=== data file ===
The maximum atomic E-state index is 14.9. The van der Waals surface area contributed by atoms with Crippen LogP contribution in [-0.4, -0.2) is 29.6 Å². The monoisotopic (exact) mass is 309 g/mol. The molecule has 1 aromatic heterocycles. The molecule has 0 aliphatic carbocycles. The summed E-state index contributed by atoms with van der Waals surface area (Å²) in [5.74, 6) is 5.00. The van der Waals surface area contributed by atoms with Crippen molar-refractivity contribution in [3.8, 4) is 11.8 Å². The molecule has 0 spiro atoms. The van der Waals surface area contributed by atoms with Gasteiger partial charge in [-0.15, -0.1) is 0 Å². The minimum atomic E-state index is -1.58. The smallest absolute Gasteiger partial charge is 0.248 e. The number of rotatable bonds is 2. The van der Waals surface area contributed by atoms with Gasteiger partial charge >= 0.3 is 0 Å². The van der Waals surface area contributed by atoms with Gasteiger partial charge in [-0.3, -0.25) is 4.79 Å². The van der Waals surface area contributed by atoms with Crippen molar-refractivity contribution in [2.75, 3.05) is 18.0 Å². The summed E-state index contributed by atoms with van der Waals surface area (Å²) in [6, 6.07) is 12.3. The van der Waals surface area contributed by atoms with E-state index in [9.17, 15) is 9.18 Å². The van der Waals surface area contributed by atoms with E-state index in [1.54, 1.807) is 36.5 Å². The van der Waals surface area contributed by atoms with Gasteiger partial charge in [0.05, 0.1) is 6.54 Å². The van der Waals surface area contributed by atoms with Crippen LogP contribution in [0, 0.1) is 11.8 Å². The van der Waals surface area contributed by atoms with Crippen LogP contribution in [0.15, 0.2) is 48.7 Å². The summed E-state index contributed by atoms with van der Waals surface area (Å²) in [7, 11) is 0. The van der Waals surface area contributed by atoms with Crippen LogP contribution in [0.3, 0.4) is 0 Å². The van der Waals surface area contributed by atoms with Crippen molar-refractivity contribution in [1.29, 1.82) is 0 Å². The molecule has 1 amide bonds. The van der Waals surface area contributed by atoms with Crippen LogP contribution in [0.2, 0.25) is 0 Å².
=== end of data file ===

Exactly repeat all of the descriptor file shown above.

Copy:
The maximum atomic E-state index is 14.9. The van der Waals surface area contributed by atoms with Crippen LogP contribution in [-0.4, -0.2) is 29.6 Å². The monoisotopic (exact) mass is 309 g/mol. The molecule has 1 aromatic heterocycles. The molecule has 0 aliphatic carbocycles. The summed E-state index contributed by atoms with van der Waals surface area (Å²) in [5.74, 6) is 5.00. The van der Waals surface area contributed by atoms with Crippen molar-refractivity contribution in [3.8, 4) is 11.8 Å². The molecule has 0 spiro atoms. The van der Waals surface area contributed by atoms with Gasteiger partial charge in [-0.15, -0.1) is 0 Å². The minimum atomic E-state index is -1.58. The smallest absolute Gasteiger partial charge is 0.248 e. The number of rotatable bonds is 2. The van der Waals surface area contributed by atoms with Gasteiger partial charge >= 0.3 is 0 Å². The van der Waals surface area contributed by atoms with Gasteiger partial charge in [-0.3, -0.25) is 4.79 Å². The van der Waals surface area contributed by atoms with Crippen molar-refractivity contribution in [2.75, 3.05) is 18.0 Å². The summed E-state index contributed by atoms with van der Waals surface area (Å²) in [6, 6.07) is 12.3. The van der Waals surface area contributed by atoms with E-state index in [9.17, 15) is 9.18 Å². The van der Waals surface area contributed by atoms with E-state index in [1.54, 1.807) is 36.5 Å². The van der Waals surface area contributed by atoms with Gasteiger partial charge in [0.05, 0.1) is 6.54 Å². The van der Waals surface area contributed by atoms with Crippen LogP contribution in [0, 0.1) is 11.8 Å². The van der Waals surface area contributed by atoms with Crippen LogP contribution in [0.15, 0.2) is 48.7 Å². The summed E-state index contributed by atoms with van der Waals surface area (Å²) in [7, 11) is 0. The van der Waals surface area contributed by atoms with Crippen LogP contribution in [0.3, 0.4) is 0 Å². The van der Waals surface area contributed by atoms with Crippen molar-refractivity contribution in [1.29, 1.82) is 0 Å². The molecule has 1 amide bonds. The van der Waals surface area contributed by atoms with Crippen LogP contribution in [0.2, 0.25) is 0 Å².